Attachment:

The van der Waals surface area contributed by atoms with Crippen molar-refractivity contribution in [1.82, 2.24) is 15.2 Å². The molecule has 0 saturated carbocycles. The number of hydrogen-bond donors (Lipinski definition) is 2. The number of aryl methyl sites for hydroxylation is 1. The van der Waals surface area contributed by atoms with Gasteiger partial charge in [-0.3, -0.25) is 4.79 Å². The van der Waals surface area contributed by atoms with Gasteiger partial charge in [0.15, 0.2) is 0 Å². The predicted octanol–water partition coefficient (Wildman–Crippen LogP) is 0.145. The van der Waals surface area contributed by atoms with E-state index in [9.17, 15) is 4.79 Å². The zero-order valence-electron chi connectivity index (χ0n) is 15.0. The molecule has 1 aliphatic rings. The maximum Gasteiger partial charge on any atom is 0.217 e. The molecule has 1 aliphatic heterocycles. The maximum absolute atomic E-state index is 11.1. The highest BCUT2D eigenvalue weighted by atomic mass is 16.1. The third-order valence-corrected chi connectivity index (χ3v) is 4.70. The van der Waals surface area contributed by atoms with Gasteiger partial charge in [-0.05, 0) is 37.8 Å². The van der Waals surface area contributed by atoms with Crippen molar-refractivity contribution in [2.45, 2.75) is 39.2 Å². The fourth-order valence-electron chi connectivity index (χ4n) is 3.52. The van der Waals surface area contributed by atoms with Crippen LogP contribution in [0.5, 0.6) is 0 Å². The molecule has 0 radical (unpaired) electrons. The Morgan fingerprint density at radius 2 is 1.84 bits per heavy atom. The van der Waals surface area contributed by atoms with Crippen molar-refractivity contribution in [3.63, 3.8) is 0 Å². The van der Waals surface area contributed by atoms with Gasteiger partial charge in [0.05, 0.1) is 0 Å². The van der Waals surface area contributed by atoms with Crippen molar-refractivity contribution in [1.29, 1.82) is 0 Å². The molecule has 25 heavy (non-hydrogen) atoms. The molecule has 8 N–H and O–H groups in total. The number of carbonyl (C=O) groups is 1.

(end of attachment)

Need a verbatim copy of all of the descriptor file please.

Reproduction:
The van der Waals surface area contributed by atoms with Crippen molar-refractivity contribution in [1.82, 2.24) is 15.2 Å². The molecule has 0 saturated carbocycles. The number of hydrogen-bond donors (Lipinski definition) is 2. The number of aryl methyl sites for hydroxylation is 1. The van der Waals surface area contributed by atoms with Gasteiger partial charge in [-0.3, -0.25) is 4.79 Å². The van der Waals surface area contributed by atoms with Gasteiger partial charge in [0.15, 0.2) is 0 Å². The predicted octanol–water partition coefficient (Wildman–Crippen LogP) is 0.145. The van der Waals surface area contributed by atoms with E-state index in [9.17, 15) is 4.79 Å². The zero-order valence-electron chi connectivity index (χ0n) is 15.0. The molecule has 1 aliphatic rings. The maximum Gasteiger partial charge on any atom is 0.217 e. The molecule has 1 aliphatic heterocycles. The maximum absolute atomic E-state index is 11.1. The highest BCUT2D eigenvalue weighted by atomic mass is 16.1. The third-order valence-corrected chi connectivity index (χ3v) is 4.70. The van der Waals surface area contributed by atoms with Gasteiger partial charge in [-0.05, 0) is 37.8 Å². The van der Waals surface area contributed by atoms with Crippen molar-refractivity contribution in [2.45, 2.75) is 39.2 Å². The fourth-order valence-electron chi connectivity index (χ4n) is 3.52. The van der Waals surface area contributed by atoms with Crippen LogP contribution in [0.5, 0.6) is 0 Å². The molecule has 0 radical (unpaired) electrons. The Morgan fingerprint density at radius 2 is 1.84 bits per heavy atom. The van der Waals surface area contributed by atoms with Crippen molar-refractivity contribution in [3.63, 3.8) is 0 Å². The van der Waals surface area contributed by atoms with Gasteiger partial charge in [0.05, 0.1) is 0 Å². The van der Waals surface area contributed by atoms with Crippen molar-refractivity contribution in [1.29, 1.82) is 0 Å². The molecule has 25 heavy (non-hydrogen) atoms. The molecule has 8 N–H and O–H groups in total. The number of carbonyl (C=O) groups is 1.